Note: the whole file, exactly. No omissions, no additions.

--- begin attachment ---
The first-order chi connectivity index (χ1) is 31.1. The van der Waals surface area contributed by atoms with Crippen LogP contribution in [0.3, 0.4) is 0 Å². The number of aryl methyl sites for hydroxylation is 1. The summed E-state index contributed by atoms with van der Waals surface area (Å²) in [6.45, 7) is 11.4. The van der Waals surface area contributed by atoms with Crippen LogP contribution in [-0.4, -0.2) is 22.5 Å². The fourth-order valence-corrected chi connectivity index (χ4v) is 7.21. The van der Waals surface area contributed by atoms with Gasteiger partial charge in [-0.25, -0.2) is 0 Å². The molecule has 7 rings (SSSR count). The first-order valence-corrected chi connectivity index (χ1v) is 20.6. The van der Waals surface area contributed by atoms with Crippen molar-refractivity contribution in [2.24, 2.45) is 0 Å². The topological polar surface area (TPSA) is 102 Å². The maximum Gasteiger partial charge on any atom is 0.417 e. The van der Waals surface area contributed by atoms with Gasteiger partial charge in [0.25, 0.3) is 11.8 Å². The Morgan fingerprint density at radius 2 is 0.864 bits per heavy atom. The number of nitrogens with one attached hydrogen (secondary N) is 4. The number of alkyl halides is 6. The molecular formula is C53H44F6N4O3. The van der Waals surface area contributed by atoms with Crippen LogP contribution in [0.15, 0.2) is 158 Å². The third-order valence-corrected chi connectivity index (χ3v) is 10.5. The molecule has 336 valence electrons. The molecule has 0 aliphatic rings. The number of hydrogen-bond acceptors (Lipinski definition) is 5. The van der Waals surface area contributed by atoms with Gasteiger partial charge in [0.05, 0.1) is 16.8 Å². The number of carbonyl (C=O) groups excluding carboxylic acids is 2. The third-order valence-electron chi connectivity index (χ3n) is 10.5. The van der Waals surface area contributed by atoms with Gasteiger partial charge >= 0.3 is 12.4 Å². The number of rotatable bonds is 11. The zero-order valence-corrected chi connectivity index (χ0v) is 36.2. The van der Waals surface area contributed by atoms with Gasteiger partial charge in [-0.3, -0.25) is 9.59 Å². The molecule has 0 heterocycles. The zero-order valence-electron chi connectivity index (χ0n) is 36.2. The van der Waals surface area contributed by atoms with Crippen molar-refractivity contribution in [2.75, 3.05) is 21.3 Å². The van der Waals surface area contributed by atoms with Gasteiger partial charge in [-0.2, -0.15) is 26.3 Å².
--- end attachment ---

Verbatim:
The first-order chi connectivity index (χ1) is 31.1. The van der Waals surface area contributed by atoms with Crippen LogP contribution in [0.3, 0.4) is 0 Å². The number of aryl methyl sites for hydroxylation is 1. The summed E-state index contributed by atoms with van der Waals surface area (Å²) in [6.45, 7) is 11.4. The van der Waals surface area contributed by atoms with Crippen LogP contribution in [-0.4, -0.2) is 22.5 Å². The fourth-order valence-corrected chi connectivity index (χ4v) is 7.21. The van der Waals surface area contributed by atoms with Gasteiger partial charge in [-0.25, -0.2) is 0 Å². The molecule has 7 rings (SSSR count). The first-order valence-corrected chi connectivity index (χ1v) is 20.6. The van der Waals surface area contributed by atoms with Crippen molar-refractivity contribution in [2.24, 2.45) is 0 Å². The topological polar surface area (TPSA) is 102 Å². The maximum Gasteiger partial charge on any atom is 0.417 e. The van der Waals surface area contributed by atoms with Gasteiger partial charge in [0.25, 0.3) is 11.8 Å². The Morgan fingerprint density at radius 2 is 0.864 bits per heavy atom. The number of nitrogens with one attached hydrogen (secondary N) is 4. The number of alkyl halides is 6. The molecular formula is C53H44F6N4O3. The van der Waals surface area contributed by atoms with Crippen LogP contribution in [0.15, 0.2) is 158 Å². The third-order valence-corrected chi connectivity index (χ3v) is 10.5. The molecule has 336 valence electrons. The molecule has 0 aliphatic rings. The number of hydrogen-bond acceptors (Lipinski definition) is 5. The van der Waals surface area contributed by atoms with Gasteiger partial charge in [0.05, 0.1) is 16.8 Å². The number of carbonyl (C=O) groups excluding carboxylic acids is 2. The third-order valence-electron chi connectivity index (χ3n) is 10.5. The van der Waals surface area contributed by atoms with Gasteiger partial charge >= 0.3 is 12.4 Å². The number of rotatable bonds is 11. The zero-order valence-corrected chi connectivity index (χ0v) is 36.2. The van der Waals surface area contributed by atoms with Gasteiger partial charge in [-0.3, -0.25) is 9.59 Å². The molecule has 0 heterocycles. The zero-order valence-electron chi connectivity index (χ0n) is 36.2. The van der Waals surface area contributed by atoms with Crippen molar-refractivity contribution in [2.75, 3.05) is 21.3 Å². The van der Waals surface area contributed by atoms with Gasteiger partial charge in [-0.2, -0.15) is 26.3 Å².